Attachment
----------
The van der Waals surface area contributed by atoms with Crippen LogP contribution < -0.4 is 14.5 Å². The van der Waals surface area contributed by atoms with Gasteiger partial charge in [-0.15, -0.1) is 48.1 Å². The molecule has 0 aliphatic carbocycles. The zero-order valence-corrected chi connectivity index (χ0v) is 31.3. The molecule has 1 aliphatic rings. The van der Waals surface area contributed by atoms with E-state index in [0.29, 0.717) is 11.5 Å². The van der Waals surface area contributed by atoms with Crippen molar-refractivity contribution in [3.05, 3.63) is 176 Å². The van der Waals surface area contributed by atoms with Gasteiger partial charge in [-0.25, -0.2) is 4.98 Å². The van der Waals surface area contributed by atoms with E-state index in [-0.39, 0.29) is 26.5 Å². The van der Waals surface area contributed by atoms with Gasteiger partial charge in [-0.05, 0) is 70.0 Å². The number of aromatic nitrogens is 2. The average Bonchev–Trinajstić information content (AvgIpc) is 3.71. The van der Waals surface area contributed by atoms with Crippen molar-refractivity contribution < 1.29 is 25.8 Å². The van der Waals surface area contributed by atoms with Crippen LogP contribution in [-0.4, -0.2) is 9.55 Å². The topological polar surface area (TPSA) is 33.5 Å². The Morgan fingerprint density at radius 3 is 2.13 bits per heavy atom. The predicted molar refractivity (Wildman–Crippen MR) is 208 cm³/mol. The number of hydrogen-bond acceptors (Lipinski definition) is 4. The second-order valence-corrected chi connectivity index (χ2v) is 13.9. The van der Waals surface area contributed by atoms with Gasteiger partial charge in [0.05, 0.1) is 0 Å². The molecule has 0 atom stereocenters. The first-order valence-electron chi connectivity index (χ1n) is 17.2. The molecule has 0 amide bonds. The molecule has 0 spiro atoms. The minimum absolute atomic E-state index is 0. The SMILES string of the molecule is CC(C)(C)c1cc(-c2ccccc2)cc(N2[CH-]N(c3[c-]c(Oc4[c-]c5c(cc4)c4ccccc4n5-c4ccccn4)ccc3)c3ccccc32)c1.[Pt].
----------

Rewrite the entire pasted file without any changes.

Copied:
The van der Waals surface area contributed by atoms with Crippen LogP contribution < -0.4 is 14.5 Å². The van der Waals surface area contributed by atoms with Gasteiger partial charge in [-0.15, -0.1) is 48.1 Å². The molecule has 0 aliphatic carbocycles. The zero-order valence-corrected chi connectivity index (χ0v) is 31.3. The molecule has 1 aliphatic rings. The van der Waals surface area contributed by atoms with E-state index in [0.29, 0.717) is 11.5 Å². The van der Waals surface area contributed by atoms with Crippen molar-refractivity contribution in [3.05, 3.63) is 176 Å². The van der Waals surface area contributed by atoms with Gasteiger partial charge in [-0.25, -0.2) is 4.98 Å². The van der Waals surface area contributed by atoms with E-state index in [-0.39, 0.29) is 26.5 Å². The van der Waals surface area contributed by atoms with Gasteiger partial charge in [-0.05, 0) is 70.0 Å². The number of aromatic nitrogens is 2. The average Bonchev–Trinajstić information content (AvgIpc) is 3.71. The van der Waals surface area contributed by atoms with Crippen molar-refractivity contribution < 1.29 is 25.8 Å². The van der Waals surface area contributed by atoms with Crippen LogP contribution in [-0.4, -0.2) is 9.55 Å². The topological polar surface area (TPSA) is 33.5 Å². The Morgan fingerprint density at radius 3 is 2.13 bits per heavy atom. The predicted molar refractivity (Wildman–Crippen MR) is 208 cm³/mol. The number of hydrogen-bond acceptors (Lipinski definition) is 4. The second-order valence-corrected chi connectivity index (χ2v) is 13.9. The van der Waals surface area contributed by atoms with Gasteiger partial charge in [0.05, 0.1) is 0 Å². The molecule has 0 atom stereocenters. The first-order valence-electron chi connectivity index (χ1n) is 17.2. The molecule has 0 amide bonds. The molecule has 0 spiro atoms. The minimum absolute atomic E-state index is 0. The SMILES string of the molecule is CC(C)(C)c1cc(-c2ccccc2)cc(N2[CH-]N(c3[c-]c(Oc4[c-]c5c(cc4)c4ccccc4n5-c4ccccn4)ccc3)c3ccccc32)c1.[Pt].